He became a freemason in Chevin Lodge, No. 6848, which still meets in Otley, West Yorkshire, in 1951, eventually becoming the lodge organist.
Robert Falcon Scott (1868 – 1912)
Born into a family with a strong naval tradition, Scott started his career as a naval officer in 1881. He commanded the RSS Discovery on the British National Antarctic Expedition 1901-1904, a move that saw him acclaimed as explorer and hero. A second expedition to the South Pole, attempting to beat rivals Ernest Shackleton and Roald Amundsen, led to the death of Scott and his party on the return journey in 1912.
Scott was a member of Drury Lane Lodge, No. 2127, joining in 1901.
Henry Ford (1863 – 1947)
This American industrialist’s name is universally recognised for the car company he founded, using the assembly line system to produce reliable and affordable automobiles. He was noted for giving his workers a decent wage and a share of the profits, ensuring the best workers stayed with the company.
He was initiated into freemasonry in Palestine Lodge, No. 357, Detroit, Michigan in 1894, stating once that ‘Masonry is the best balance wheel the United States has’.
Kumar Shri Ranjitsinhji (1872 – 1933)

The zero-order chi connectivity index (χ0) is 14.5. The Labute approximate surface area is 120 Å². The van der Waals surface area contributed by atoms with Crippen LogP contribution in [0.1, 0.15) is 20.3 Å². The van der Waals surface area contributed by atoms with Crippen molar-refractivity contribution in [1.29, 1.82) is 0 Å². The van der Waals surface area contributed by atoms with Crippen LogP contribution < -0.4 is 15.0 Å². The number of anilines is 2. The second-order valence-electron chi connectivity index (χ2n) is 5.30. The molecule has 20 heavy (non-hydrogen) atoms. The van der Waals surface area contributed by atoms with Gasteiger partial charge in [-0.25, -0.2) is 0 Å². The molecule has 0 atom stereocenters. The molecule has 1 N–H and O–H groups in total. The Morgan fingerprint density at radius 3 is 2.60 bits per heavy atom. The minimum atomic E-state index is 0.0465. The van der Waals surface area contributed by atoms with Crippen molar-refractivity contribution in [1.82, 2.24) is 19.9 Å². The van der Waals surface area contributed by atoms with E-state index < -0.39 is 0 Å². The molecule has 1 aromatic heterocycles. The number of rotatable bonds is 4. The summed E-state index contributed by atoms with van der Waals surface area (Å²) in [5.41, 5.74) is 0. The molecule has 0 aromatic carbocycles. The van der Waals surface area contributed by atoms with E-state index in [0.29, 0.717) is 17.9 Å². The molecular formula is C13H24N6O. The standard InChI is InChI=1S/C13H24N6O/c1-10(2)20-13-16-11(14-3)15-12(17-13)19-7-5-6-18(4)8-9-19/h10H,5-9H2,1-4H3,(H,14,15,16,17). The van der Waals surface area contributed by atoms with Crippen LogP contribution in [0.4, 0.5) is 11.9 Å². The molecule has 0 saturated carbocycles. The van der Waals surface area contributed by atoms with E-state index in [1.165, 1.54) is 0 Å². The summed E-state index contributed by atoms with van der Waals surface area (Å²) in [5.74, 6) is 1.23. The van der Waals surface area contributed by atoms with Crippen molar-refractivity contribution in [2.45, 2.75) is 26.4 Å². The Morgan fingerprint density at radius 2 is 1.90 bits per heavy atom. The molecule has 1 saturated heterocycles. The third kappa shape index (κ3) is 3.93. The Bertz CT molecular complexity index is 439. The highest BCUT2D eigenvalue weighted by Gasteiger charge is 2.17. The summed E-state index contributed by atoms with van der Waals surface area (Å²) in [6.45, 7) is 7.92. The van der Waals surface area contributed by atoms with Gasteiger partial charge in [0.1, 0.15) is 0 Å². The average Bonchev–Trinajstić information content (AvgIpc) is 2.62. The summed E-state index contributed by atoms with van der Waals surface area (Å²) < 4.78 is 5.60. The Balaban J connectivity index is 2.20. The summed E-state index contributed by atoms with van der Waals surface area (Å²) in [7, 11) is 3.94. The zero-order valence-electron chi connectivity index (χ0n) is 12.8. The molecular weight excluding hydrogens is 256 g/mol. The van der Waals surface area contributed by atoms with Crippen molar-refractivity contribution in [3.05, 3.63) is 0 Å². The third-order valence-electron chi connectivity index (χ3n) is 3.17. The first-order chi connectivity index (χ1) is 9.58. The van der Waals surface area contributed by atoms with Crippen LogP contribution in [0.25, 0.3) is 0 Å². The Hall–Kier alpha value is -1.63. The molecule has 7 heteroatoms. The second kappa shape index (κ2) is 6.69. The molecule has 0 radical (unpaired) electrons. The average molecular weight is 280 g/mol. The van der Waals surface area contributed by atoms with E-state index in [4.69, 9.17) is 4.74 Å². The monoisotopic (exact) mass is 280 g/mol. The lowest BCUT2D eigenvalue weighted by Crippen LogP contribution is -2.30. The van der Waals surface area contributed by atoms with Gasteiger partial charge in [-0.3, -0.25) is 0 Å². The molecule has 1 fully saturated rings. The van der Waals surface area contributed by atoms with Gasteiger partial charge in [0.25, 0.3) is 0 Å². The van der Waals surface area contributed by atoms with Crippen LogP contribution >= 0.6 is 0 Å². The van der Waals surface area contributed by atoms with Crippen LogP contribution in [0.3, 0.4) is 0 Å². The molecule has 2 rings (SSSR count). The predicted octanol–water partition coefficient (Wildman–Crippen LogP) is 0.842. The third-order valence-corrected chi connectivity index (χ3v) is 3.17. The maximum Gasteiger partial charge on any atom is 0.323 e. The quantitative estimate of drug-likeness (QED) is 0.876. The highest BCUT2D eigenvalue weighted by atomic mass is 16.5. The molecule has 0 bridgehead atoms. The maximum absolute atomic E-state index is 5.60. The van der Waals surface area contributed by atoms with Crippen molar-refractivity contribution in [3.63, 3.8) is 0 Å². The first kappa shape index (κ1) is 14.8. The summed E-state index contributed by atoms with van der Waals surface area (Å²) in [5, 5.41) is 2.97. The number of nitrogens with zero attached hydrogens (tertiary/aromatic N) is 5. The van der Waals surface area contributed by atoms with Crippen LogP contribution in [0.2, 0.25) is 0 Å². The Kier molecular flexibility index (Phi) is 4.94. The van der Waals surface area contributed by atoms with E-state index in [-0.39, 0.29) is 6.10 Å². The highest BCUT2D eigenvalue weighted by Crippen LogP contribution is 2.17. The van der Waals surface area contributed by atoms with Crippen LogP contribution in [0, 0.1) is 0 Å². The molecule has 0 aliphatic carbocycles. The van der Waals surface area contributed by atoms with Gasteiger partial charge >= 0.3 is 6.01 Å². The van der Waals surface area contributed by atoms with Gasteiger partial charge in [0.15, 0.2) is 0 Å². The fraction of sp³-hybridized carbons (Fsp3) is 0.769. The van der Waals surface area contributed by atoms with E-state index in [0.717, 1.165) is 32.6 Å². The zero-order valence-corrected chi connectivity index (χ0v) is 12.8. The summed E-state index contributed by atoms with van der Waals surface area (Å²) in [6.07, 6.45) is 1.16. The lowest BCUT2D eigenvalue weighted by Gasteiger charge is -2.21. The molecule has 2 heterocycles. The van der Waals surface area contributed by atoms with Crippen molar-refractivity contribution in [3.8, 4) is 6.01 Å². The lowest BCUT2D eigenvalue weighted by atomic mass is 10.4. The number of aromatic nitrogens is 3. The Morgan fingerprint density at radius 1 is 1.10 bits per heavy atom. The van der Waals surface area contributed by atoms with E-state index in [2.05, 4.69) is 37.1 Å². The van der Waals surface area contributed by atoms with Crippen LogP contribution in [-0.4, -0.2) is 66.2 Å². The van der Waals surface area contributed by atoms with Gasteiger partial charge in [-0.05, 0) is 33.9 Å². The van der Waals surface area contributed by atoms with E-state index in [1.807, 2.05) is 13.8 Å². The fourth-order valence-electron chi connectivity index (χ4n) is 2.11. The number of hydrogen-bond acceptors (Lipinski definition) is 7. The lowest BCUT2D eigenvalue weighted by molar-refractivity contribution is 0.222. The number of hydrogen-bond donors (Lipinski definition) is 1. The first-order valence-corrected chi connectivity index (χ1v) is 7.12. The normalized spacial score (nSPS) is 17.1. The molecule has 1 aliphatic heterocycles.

Otherwise known as His Highness the Maharaja Jam Sahib Nawanagar, or more simply as ‘Ranji’, this Indian Prince was a renowned cricketer in the 1890s, playing for Cambridge University, Surrey and England. Aside from being one of the greatest batsmen of all time, he had a long struggle to claim the throne of the Indian province of Nawanagar, finally succeeding in 1907.
He was initiated into freemasonry in Isaac Newton Lodge, No. 859, in 1895 while at Cambridge University and was twice master of Kathiawar Lodge in India.
Sir Walter Scott (1771 – 1832)
Although by profession a legal advocate and judge, Scott is more famous as a novelist, poet and historian. He is often credited as the inventor of the modern novel. His books Ivanhoe, Rob Roy and Waverley, among others, are still regarded as classics of Scottish literature.
He was initiated in Lodge Saint David, No. 36, Edinburgh, of the Grand Lodge of Scotland, on 2 March 1801. His father and elder brother were also members of this Lodge.
Charles-Geneviève-Louis-Auguste-André-Timothée d'Eon de Beaumont (1728 – 1810)
The Chevalier d'Eon was a French spy, diplomat and soldier. On a mission for King Louis XV he disguised himself as a woman called Lia de Beaumont and this seems to have set a trend to the point that the London Stock Exchange ran a betting pool on him actually being female. In 1777 d’Eon insisted that this was indeed the case and lived as a woman from this point onwards.
D’Eon was initiated in La Lodge de L'Immortalité, No. 376, London (later the Crown and Anchor Lodge) in 1768.
Doctor Edward Jenner (1749 – 1823)
An English physician, naturalist and member of the Royal Society, Jenner was one of the first doctors to understand and use vaccination. While inoculation and vaccination were already known about, it was Jenner’s methodical experimentation that made it part of regular medical practice.
Doctor Jenner was an active member of Faith and Friendship Lodge, No. 270, Berkeley, Gloucestershire, becoming Master of the Lodge in 1812.